Befitting its internal specification, the camera has a minimum scene illumination of 0.25 lux and a selectable shutter speed between 1/32500 s and 1/5 s. The adjustable gimbal pans 177 degrees and tilts 69 degrees and the mount rotates 176 degrees. Resolution is 1080p, there’s WDR functionality, Zipstream compression technology, digital PTZ and multi-view streaming, HDMI output for live streaming to a local monitor, there’s H.264 (MPEG-4 Part 10/AVC), Main, Baseline and High Profiles, and MJPEG compression.
Selectable resolutions range from 1920 x 1080 pixels to 320 x 240 pixels, there’s Zipstream technology in H.264, VBR/MBR H.264, up to 2 individually cropped out view areas in full frame rate and digital PTZ. Camera settings within the Axis camera browser include compression, colour, brightness, sharpness, contrast, white balance, exposure control, backlight compensation, WDR, Text and image overlay, mirroring of images, privacy mask and rotations of 0, 90, 180 and 270 degrees, including Corridor Format.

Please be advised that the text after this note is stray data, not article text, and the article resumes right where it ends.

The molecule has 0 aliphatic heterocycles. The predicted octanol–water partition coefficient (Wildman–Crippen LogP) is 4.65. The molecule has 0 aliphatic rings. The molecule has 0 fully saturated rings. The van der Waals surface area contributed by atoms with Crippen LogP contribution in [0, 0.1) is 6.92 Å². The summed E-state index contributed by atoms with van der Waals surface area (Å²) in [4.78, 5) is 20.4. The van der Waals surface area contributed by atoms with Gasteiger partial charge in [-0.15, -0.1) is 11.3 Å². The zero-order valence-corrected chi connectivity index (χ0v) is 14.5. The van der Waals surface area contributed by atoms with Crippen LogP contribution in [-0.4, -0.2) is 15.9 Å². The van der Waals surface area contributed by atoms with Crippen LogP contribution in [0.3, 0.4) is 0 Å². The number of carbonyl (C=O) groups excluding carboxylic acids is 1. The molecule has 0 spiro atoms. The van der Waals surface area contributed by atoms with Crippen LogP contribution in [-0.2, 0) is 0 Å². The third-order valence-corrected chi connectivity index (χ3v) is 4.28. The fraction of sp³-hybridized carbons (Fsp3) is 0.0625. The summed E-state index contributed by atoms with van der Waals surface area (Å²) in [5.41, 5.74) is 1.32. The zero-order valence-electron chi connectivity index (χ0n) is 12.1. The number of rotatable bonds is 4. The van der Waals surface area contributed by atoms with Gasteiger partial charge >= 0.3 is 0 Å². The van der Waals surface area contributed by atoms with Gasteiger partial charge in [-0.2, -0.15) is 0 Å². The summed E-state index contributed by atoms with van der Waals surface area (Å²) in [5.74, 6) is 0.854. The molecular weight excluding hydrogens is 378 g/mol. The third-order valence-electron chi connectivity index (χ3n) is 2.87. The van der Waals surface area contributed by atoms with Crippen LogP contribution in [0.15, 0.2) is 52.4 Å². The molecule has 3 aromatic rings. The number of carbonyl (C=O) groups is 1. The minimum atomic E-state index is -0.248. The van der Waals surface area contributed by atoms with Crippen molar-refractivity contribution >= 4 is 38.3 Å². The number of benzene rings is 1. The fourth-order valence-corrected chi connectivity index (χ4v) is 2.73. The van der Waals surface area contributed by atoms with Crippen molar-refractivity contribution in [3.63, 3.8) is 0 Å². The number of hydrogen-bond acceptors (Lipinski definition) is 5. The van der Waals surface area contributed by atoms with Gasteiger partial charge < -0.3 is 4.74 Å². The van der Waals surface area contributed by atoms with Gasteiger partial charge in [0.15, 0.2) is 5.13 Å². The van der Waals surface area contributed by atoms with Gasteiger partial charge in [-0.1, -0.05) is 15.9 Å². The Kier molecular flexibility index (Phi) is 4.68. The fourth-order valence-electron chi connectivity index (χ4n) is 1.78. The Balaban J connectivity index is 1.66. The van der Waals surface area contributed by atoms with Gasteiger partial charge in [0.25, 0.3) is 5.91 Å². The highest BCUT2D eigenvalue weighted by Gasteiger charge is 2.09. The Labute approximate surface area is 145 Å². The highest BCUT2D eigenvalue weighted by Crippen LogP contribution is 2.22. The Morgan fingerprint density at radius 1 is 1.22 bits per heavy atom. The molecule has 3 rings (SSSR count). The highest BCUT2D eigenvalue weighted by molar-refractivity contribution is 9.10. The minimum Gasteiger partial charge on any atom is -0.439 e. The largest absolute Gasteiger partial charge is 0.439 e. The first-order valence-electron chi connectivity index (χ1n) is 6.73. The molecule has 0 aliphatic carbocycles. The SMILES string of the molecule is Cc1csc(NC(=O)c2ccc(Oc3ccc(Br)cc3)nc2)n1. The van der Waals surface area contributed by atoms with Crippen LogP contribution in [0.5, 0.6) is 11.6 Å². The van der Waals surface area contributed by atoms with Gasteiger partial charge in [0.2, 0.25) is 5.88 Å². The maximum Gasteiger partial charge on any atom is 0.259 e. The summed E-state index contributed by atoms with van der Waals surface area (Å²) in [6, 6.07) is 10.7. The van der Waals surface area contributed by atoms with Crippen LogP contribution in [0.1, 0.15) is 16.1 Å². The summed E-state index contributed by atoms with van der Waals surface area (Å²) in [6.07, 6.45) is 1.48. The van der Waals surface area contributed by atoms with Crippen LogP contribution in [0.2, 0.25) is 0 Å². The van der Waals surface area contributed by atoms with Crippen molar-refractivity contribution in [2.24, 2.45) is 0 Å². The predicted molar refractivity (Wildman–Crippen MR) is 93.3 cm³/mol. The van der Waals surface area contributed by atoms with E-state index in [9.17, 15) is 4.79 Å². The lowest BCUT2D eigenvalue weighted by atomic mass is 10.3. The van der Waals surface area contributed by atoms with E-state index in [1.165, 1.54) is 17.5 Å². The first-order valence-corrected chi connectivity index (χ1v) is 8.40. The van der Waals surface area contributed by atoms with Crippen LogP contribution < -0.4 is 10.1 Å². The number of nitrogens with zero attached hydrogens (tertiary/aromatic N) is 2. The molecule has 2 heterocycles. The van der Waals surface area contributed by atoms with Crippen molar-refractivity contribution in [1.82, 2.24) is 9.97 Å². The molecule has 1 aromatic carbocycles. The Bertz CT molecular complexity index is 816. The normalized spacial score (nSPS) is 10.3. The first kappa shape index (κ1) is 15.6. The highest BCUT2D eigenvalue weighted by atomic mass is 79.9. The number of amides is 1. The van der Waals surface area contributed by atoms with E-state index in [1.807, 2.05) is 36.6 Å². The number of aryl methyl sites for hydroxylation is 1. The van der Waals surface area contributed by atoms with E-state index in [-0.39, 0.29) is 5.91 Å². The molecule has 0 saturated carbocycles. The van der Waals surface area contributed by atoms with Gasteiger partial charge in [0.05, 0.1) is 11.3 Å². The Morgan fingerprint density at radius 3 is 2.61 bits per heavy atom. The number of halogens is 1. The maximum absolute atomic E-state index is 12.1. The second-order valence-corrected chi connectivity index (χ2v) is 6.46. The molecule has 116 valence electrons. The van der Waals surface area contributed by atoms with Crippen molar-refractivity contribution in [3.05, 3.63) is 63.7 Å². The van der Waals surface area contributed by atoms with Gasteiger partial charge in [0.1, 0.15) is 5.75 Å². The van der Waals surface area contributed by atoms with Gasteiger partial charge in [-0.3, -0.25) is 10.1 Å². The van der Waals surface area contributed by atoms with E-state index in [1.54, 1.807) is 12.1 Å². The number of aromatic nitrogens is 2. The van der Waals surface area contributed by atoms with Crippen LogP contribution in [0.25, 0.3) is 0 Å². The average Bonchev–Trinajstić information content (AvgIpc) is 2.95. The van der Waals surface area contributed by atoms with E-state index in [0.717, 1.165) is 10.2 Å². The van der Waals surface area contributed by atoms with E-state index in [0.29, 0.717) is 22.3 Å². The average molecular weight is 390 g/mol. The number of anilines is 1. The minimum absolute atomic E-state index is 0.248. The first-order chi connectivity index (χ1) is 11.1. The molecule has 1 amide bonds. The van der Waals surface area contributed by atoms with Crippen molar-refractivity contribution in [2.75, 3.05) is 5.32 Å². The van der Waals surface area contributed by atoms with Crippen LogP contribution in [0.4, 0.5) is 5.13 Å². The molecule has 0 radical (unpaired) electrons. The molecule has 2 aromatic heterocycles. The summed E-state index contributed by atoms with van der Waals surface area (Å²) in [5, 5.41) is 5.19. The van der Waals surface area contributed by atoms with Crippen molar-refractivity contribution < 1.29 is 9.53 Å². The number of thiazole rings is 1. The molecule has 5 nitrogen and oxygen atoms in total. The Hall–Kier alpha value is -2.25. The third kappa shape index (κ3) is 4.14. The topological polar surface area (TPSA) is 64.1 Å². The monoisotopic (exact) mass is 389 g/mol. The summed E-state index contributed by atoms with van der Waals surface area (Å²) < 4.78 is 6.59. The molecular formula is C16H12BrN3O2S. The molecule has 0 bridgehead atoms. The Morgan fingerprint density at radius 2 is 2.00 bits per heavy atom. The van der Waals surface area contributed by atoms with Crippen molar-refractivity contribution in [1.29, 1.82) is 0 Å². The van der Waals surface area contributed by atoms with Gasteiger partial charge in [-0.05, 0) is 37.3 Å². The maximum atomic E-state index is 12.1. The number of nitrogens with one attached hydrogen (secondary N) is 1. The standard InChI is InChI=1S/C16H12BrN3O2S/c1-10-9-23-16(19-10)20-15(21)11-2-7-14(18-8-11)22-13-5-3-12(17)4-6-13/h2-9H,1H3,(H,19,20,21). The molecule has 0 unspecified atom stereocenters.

You can use the digital PTZ capabilities and multi-view streaming to view separate video streams of zoomed-in sections of an image at the same time as you view the full overview image. In the hand this is a compact unit that’s only 56mm high and 101mm in diameter and weight is just 170g – the M-Series really is compact. The white PVC-free poly housing (which can be painted) and smoked dome are well made. The camera has encapsulated electronics making it IP42 water and dust resistant and there’s IK08 vandal resistance as well as Torx 10 captive screws. Operating temp is 0-45C and maximum humidity is 85 percent. These numbers are fine for indoor applications.